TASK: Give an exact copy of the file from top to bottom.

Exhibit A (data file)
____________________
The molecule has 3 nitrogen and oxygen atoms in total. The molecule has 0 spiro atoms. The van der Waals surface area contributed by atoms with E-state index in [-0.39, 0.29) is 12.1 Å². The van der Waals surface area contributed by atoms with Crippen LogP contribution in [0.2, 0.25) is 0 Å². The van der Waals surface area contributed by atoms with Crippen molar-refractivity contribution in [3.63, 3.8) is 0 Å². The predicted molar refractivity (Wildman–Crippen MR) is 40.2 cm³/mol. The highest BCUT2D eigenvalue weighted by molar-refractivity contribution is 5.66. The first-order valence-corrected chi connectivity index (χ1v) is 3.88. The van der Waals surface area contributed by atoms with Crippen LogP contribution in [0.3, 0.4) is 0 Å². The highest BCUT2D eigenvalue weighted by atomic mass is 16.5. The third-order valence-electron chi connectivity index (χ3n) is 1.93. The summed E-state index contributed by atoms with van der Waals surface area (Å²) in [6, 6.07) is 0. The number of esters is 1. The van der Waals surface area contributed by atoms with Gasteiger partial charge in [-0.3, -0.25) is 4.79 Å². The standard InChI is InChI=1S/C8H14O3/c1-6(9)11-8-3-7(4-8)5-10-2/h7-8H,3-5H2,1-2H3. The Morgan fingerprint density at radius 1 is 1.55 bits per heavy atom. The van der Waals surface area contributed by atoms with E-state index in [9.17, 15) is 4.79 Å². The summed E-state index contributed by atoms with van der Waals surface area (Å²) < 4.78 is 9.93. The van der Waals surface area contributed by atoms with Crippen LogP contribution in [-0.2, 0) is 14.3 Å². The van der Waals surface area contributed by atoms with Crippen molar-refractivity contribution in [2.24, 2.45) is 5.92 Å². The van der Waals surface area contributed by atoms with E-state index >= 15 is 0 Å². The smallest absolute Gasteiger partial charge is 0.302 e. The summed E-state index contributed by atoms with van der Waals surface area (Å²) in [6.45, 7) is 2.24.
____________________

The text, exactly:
The molecule has 3 nitrogen and oxygen atoms in total. The molecule has 0 spiro atoms. The van der Waals surface area contributed by atoms with E-state index in [-0.39, 0.29) is 12.1 Å². The van der Waals surface area contributed by atoms with Crippen LogP contribution in [0.2, 0.25) is 0 Å². The van der Waals surface area contributed by atoms with Crippen molar-refractivity contribution in [3.63, 3.8) is 0 Å². The predicted molar refractivity (Wildman–Crippen MR) is 40.2 cm³/mol. The highest BCUT2D eigenvalue weighted by molar-refractivity contribution is 5.66. The first-order valence-corrected chi connectivity index (χ1v) is 3.88. The van der Waals surface area contributed by atoms with Crippen LogP contribution in [0.3, 0.4) is 0 Å². The highest BCUT2D eigenvalue weighted by atomic mass is 16.5. The third-order valence-electron chi connectivity index (χ3n) is 1.93. The summed E-state index contributed by atoms with van der Waals surface area (Å²) in [6, 6.07) is 0. The number of esters is 1. The van der Waals surface area contributed by atoms with Gasteiger partial charge in [-0.3, -0.25) is 4.79 Å². The standard InChI is InChI=1S/C8H14O3/c1-6(9)11-8-3-7(4-8)5-10-2/h7-8H,3-5H2,1-2H3. The Morgan fingerprint density at radius 1 is 1.55 bits per heavy atom. The van der Waals surface area contributed by atoms with E-state index in [9.17, 15) is 4.79 Å². The summed E-state index contributed by atoms with van der Waals surface area (Å²) < 4.78 is 9.93. The van der Waals surface area contributed by atoms with Crippen LogP contribution in [-0.2, 0) is 14.3 Å². The van der Waals surface area contributed by atoms with Crippen molar-refractivity contribution in [2.24, 2.45) is 5.92 Å². The van der Waals surface area contributed by atoms with E-state index >= 15 is 0 Å². The smallest absolute Gasteiger partial charge is 0.302 e. The summed E-state index contributed by atoms with van der Waals surface area (Å²) in [6.45, 7) is 2.24.